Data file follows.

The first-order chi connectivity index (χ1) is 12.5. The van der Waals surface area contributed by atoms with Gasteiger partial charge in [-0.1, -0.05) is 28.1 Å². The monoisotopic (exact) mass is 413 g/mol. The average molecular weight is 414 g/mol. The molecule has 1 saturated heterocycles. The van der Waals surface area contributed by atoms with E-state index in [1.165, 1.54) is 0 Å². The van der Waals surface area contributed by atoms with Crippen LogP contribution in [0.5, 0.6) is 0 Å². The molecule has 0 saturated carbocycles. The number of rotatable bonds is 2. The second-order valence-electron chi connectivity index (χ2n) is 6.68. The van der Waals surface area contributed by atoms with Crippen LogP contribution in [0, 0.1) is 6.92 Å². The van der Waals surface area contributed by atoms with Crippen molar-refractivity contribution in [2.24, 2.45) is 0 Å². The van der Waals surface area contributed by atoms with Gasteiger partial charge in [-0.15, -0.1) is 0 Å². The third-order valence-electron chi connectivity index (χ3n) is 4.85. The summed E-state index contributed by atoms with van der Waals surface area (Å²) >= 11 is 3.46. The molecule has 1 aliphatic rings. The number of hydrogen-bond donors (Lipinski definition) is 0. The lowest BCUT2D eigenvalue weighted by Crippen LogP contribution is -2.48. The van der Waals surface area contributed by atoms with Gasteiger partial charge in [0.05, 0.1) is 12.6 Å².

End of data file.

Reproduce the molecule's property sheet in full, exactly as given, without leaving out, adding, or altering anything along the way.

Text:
The first-order chi connectivity index (χ1) is 12.5. The van der Waals surface area contributed by atoms with Gasteiger partial charge in [-0.1, -0.05) is 28.1 Å². The monoisotopic (exact) mass is 413 g/mol. The average molecular weight is 414 g/mol. The molecule has 1 saturated heterocycles. The van der Waals surface area contributed by atoms with E-state index in [1.165, 1.54) is 0 Å². The van der Waals surface area contributed by atoms with Crippen LogP contribution in [0.5, 0.6) is 0 Å². The molecule has 0 saturated carbocycles. The number of rotatable bonds is 2. The second-order valence-electron chi connectivity index (χ2n) is 6.68. The van der Waals surface area contributed by atoms with Crippen LogP contribution in [0, 0.1) is 6.92 Å². The van der Waals surface area contributed by atoms with Crippen molar-refractivity contribution in [2.24, 2.45) is 0 Å². The van der Waals surface area contributed by atoms with Gasteiger partial charge in [-0.15, -0.1) is 0 Å². The third-order valence-electron chi connectivity index (χ3n) is 4.85. The summed E-state index contributed by atoms with van der Waals surface area (Å²) >= 11 is 3.46. The molecule has 1 aliphatic rings. The number of hydrogen-bond donors (Lipinski definition) is 0. The lowest BCUT2D eigenvalue weighted by Crippen LogP contribution is -2.48. The van der Waals surface area contributed by atoms with Gasteiger partial charge in [0.05, 0.1) is 12.6 Å².